The intervention group was provided with individual cognitive counseling based on face-to-face individual counseling (performed at the baseline), self-help materials, as well as nine telephone calls at weeks 1, 2, 3, 4, 6 and 8 and at months 3, 4 and 5. The face-to-face individual counseling, which lasted for 20 min, was based on the five ‘A’s’ method. This relates to the harm of smoking, possible benefits of smoking cessation, methods of quitting, methods of handling withdrawal symptoms and prevention of relapses (16). For smokers with COPD, the counseling content focused on the correlation between smoking habits and COPD. The self-help materials included specific smoking cessation handbooks with smoking cessation tips. Each telephone call lasted for >10 min and was designed to further promote smoking cessation and help smokers conquer issues that occurred during smoking cessation. The control group was provided with smoking cessation advice. All interventions were conducted by two doctors with experience of professional smoking cessation treatment.

The main assessments were performed at the baseline, week 4 and month 6. Nicotine dependence was assessed using the Fagerström Test for Nicotine Dependence (FTND). The St. George Respiratory Questionnaire (SGRQ) for measuring health-related quality of life and exacerbation times during the 6 months was recorded for COPD patients. An exacerbation was defined according to the GOLD parameter, specifically associated with acute events characterized by a worsening of the patient’s respiratory symptoms beyond normal day-to-day variations, leading to a change in medication (8). The abstinence was defined as a self-reported sustained abstinence from week 4 to month 6. The self-reported abstinence at week 4 and month 6 was verified by an exhaled carbon monoxide level of <10 ppm.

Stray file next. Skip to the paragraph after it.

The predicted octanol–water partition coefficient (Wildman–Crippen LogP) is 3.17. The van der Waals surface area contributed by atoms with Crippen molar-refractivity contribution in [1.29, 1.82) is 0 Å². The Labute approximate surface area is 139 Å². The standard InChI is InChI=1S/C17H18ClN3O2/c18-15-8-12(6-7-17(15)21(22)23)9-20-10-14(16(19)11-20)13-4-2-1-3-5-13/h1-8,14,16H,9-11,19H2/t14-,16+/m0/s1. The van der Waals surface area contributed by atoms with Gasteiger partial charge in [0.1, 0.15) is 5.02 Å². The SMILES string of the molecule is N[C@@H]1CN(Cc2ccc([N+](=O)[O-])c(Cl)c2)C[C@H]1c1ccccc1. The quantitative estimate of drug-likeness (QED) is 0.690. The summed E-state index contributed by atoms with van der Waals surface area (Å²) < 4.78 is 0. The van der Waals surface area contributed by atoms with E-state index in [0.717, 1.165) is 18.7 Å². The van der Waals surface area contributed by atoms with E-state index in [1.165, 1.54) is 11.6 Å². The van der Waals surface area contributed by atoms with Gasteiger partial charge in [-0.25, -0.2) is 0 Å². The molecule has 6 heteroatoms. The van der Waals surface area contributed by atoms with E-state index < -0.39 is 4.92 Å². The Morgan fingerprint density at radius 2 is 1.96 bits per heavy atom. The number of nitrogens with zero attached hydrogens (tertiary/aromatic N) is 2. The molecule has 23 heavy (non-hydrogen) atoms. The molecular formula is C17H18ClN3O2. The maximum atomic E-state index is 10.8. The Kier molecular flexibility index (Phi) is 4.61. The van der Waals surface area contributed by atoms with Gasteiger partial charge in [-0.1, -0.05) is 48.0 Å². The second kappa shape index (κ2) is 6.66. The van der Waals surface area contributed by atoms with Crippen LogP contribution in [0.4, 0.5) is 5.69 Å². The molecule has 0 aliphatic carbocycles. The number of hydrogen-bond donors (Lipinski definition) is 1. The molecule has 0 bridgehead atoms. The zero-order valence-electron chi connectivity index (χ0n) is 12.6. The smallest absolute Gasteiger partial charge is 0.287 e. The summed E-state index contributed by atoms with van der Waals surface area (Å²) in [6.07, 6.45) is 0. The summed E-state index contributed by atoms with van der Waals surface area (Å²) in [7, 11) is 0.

Statistical analysis

The minimum total sample was 152 participants. The expected to the success rates were 25% for the intervention group, compared with 5% for the control group, with a two tailed significance level of 0.05 and a power of 80%. Statistical analyses were performed using SPSS 17.0 statistical software (SPSS, Inc. Chicago, IL, USA). P<0.05 was considered to indicate a statistically significant difference. The normally distributed quantitative data was analyzed using t-tests, non-normally distributed data with Wilcoxon Mann-Whitney U-tests and categorical variable data with χ2 tests. Predictors of outcome were analyzed with multinomial logistic regression.

Results

Baseline characteristics

A total of 85 COPD patients and 105 asymptomatic smokers were included in the study. Twelve smokers (5 COPD and 7 asymptomatic) withdrew during the 6-month period. The most common reason for withdrawal was attributed to poor compliance. The withdrawers were regarded as smokers and were included in the outcome analyses. Table I lists the baseline characteristics of all subjects. The baseline characteristics were kept well-balanced between the intervention and the control groups; they were also balanced between the intervention and the control group for COPD and asymptomatic smokers. There were certain significant differences in baseline characteristics between the COPD patients and asymptomatic smokers. Age, pack-years and quitting motivations were significantly higher in COPD patients than in asymptomatic smokers and the educational level in the COPD patients was lower than that in asymptomatic smokers. The severity of COPD was classified according to the predicted FEV1 percentage. The following percentages were observed in terms of COPD grading: 11% subjects were mild (FEV1 ≥80% predicted), 46% were moderate (FEV1 ≥50–80% predicted), 33% were severe (FEV1 ≥30–50% predicted) and 10% were very severe (FEV1 <30% predicted). A full representation is shown in Table II.